American Identity Through The Eyes of Captain America
How do we define American? Are we defined by the food that we eat, our national holidays, and the sports and music that we enjoy? Does our government, outlined in our much heralded constitution make us who we are? Or, is our American identity not rooted in our shared heritage and traditions but on how we live our lives on a daily basis? These are the questions that "Captain America: The Winter Soldier" addresses in a way that is both entertaining, funny, and unexpectedly moving.
I initially went into the film as a fan boy. I think "The Avengers" is pretty much a masterpiece of large scale storytelling and can easily tell you every movie of Marvel's "phase" based storytelling. That being said "Captain American: The Winter Soldier" has stuck with me in ways beyond nerd obsession. It struck me a brilliant metaphor to raging battle about how we define our cultural identity. The first brilliant clue that the movie will be about this comes not from our hero literally running through the symbolic monuments of our history in Washington D.C. but from the convenient checklist that he keeps of important "American" cultural and political forces that he needs to catch up on.
How do you feel about this list? Do you think it defines what it means to be an American? What would you add or remove from this list? One thing that is missing (definitely on purpose) are the attacks of September 11th and the never ending war on terror that we live with now. This doesn't make the list because this war and all that comes with it is the central issue of the film. The core of the film's story is how Captain stands in the tug of war between lean between "freedom" and "fear" as it pertains to protecting the country in the name of "order." When Captain America learns about a wide-reaching intelligence gathering and "defensive" program he memorably says "you hold a gun on everyone's head and call it protection."
This is a bold line (amongst many) that are clearly directed at the current NSA data-mining program and our continued war on terror. Earlier I asked if our government and constitution define us as Americans and the film presents the terrifying question that if it does, what does it mean if our government is diseased and corrupt? Captain America's choice in the film is to fight directly against the government which he believes has lost its way. The film may be a "super-hero" film but its really a super-revolutionary film. Is Edward Snowden our modern day Captain America? They both were born and raised here and pursued a career in intelligence. Like many whistleblowers or people who expose Governmental wrongdoing, both are labeled "traitor" by their bosses when do they so. The film is brave enough to explicitly draw a connection between standing up for your country's ideals even the when cost may be severe. Pretty intense and thought provoking than your stand blockbuster-fare.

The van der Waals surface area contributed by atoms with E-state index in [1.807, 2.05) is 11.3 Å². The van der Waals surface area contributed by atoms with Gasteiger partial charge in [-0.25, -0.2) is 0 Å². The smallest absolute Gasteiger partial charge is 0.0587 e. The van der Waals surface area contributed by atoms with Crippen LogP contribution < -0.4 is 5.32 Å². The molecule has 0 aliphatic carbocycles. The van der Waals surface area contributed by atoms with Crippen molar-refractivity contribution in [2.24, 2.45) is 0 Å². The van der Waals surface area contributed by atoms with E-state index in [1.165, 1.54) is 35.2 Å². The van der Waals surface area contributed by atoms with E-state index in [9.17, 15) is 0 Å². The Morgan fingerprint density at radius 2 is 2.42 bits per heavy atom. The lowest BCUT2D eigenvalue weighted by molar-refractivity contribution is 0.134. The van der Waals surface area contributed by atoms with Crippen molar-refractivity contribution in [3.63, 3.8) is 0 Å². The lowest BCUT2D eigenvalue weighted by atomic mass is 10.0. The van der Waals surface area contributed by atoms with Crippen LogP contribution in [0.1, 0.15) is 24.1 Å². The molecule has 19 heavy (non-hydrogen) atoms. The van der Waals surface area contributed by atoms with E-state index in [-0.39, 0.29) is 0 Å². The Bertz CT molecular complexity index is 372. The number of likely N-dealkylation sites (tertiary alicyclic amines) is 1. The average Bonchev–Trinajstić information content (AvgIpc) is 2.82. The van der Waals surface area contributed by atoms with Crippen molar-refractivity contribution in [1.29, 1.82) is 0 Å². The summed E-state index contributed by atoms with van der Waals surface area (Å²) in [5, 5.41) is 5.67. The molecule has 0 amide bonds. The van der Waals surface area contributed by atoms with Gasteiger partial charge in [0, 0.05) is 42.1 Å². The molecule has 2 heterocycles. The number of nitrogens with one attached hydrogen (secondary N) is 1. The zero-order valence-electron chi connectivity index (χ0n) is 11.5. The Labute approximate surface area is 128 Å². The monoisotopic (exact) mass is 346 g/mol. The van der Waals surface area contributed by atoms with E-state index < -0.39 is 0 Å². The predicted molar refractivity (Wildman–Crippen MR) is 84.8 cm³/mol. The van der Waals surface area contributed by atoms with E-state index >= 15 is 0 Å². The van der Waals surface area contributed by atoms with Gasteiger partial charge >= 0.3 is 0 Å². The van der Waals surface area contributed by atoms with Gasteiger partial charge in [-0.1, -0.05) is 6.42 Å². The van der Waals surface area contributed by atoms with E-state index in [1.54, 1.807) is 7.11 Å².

It is not all doom, gloom, and paranoia because the film's true political message is that the strength in America lies not in our military power but in the friendships we make and how we treat our neighbors. I'm not talking about socialism. I'm talking about connecting with one another on an real and emotionally true level. Throughout the film Captain America is defined by his loyalty not to his country but to his friends, both old and new. At first, he jokes about having no personal connections or friends and ,in a painful scene with his old lover, he's reminded of what he once had and doesn't have now. Over the course of the story he learns the value of true friendship after his faith in government betrays him.
His relationship with the antagonist,The Winter Soldier is a driving core of the film and the ending choice the two make shows just how powerful a friendship can be. Throughout the film Captain American and Black Widow become true partners not because of their mission but because of their shared grief and past. The Falcon expresses grief at losing friends in war and leads a group of veterans who are looking for a connection in a brutal world. We're only as strong as the people we trust and cherish, a theme echoed in a memorable showdown in a mission control room later in the film.
It's a shame that many people will immediately write off the film as being a "super-hero" film and not see for the bold political warning story it is. The only other film that comes close to examining our current war on terror was "The Dark Knight" but that was before our current NSA reality and that film was focused on anarchy than repression. "Captain America: The Winter Soldiers" is a masterwork that works well as a surface layer blockbuster, but truly excels in what it says about our current political policies and just how much we're defined by our friendships. We may have different definitions of what it means to be American, but I think we all know that sometimes we all need the help of our people, whether they're super-heroes or not.